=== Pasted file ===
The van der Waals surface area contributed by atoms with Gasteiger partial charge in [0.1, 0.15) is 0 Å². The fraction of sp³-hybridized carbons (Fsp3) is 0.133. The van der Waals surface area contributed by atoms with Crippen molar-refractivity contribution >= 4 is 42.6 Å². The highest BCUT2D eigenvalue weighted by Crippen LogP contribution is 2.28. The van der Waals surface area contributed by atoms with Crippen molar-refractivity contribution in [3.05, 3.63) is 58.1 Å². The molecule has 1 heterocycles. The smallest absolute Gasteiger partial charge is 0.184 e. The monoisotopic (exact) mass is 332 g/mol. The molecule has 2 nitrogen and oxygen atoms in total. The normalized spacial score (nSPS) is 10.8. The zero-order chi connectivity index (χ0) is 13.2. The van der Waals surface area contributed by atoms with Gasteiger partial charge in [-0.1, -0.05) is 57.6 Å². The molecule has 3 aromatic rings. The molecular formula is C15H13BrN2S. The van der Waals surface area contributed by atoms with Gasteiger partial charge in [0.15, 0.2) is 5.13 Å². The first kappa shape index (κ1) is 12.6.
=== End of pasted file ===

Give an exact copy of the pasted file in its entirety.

The van der Waals surface area contributed by atoms with Gasteiger partial charge in [0.1, 0.15) is 0 Å². The fraction of sp³-hybridized carbons (Fsp3) is 0.133. The van der Waals surface area contributed by atoms with Crippen molar-refractivity contribution >= 4 is 42.6 Å². The highest BCUT2D eigenvalue weighted by Crippen LogP contribution is 2.28. The van der Waals surface area contributed by atoms with Crippen molar-refractivity contribution in [3.05, 3.63) is 58.1 Å². The molecule has 1 heterocycles. The smallest absolute Gasteiger partial charge is 0.184 e. The monoisotopic (exact) mass is 332 g/mol. The molecule has 2 nitrogen and oxygen atoms in total. The normalized spacial score (nSPS) is 10.8. The zero-order chi connectivity index (χ0) is 13.2. The van der Waals surface area contributed by atoms with Gasteiger partial charge in [-0.1, -0.05) is 57.6 Å². The molecule has 3 aromatic rings. The molecular formula is C15H13BrN2S. The van der Waals surface area contributed by atoms with Gasteiger partial charge in [0.15, 0.2) is 5.13 Å². The first kappa shape index (κ1) is 12.6.